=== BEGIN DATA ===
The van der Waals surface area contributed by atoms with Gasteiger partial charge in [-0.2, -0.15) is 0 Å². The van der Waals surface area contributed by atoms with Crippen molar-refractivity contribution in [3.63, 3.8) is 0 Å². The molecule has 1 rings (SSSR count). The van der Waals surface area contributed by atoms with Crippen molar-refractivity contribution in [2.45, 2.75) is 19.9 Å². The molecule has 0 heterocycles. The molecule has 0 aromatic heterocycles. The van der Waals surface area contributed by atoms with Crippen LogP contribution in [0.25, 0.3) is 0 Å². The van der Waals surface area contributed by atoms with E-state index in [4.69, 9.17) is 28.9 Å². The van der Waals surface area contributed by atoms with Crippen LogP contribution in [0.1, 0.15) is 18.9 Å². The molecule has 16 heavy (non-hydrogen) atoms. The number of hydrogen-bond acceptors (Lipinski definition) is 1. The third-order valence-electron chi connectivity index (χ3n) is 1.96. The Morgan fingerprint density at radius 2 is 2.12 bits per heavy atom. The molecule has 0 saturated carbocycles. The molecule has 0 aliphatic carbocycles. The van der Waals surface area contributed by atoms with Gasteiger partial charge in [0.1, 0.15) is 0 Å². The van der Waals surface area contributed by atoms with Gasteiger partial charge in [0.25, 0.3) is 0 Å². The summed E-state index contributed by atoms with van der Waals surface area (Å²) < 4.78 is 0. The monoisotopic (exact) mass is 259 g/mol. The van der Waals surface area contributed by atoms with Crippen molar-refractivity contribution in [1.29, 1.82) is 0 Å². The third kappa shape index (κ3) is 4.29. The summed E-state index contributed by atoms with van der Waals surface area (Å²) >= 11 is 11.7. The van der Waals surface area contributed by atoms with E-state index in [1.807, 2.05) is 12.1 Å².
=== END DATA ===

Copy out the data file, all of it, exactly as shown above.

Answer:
The van der Waals surface area contributed by atoms with Gasteiger partial charge in [-0.2, -0.15) is 0 Å². The van der Waals surface area contributed by atoms with Crippen molar-refractivity contribution in [3.63, 3.8) is 0 Å². The molecule has 1 rings (SSSR count). The van der Waals surface area contributed by atoms with Crippen molar-refractivity contribution in [2.45, 2.75) is 19.9 Å². The molecule has 0 heterocycles. The molecule has 0 aromatic heterocycles. The van der Waals surface area contributed by atoms with Crippen LogP contribution in [0.25, 0.3) is 0 Å². The van der Waals surface area contributed by atoms with E-state index in [4.69, 9.17) is 28.9 Å². The van der Waals surface area contributed by atoms with Crippen LogP contribution in [0.1, 0.15) is 18.9 Å². The molecule has 16 heavy (non-hydrogen) atoms. The number of hydrogen-bond acceptors (Lipinski definition) is 1. The third-order valence-electron chi connectivity index (χ3n) is 1.96. The Morgan fingerprint density at radius 2 is 2.12 bits per heavy atom. The molecule has 0 saturated carbocycles. The molecule has 0 aliphatic carbocycles. The van der Waals surface area contributed by atoms with Gasteiger partial charge in [0.1, 0.15) is 0 Å². The van der Waals surface area contributed by atoms with Gasteiger partial charge in [0.25, 0.3) is 0 Å². The summed E-state index contributed by atoms with van der Waals surface area (Å²) < 4.78 is 0. The monoisotopic (exact) mass is 259 g/mol. The van der Waals surface area contributed by atoms with Crippen molar-refractivity contribution in [1.29, 1.82) is 0 Å². The third kappa shape index (κ3) is 4.29. The summed E-state index contributed by atoms with van der Waals surface area (Å²) >= 11 is 11.7. The van der Waals surface area contributed by atoms with E-state index in [1.807, 2.05) is 12.1 Å².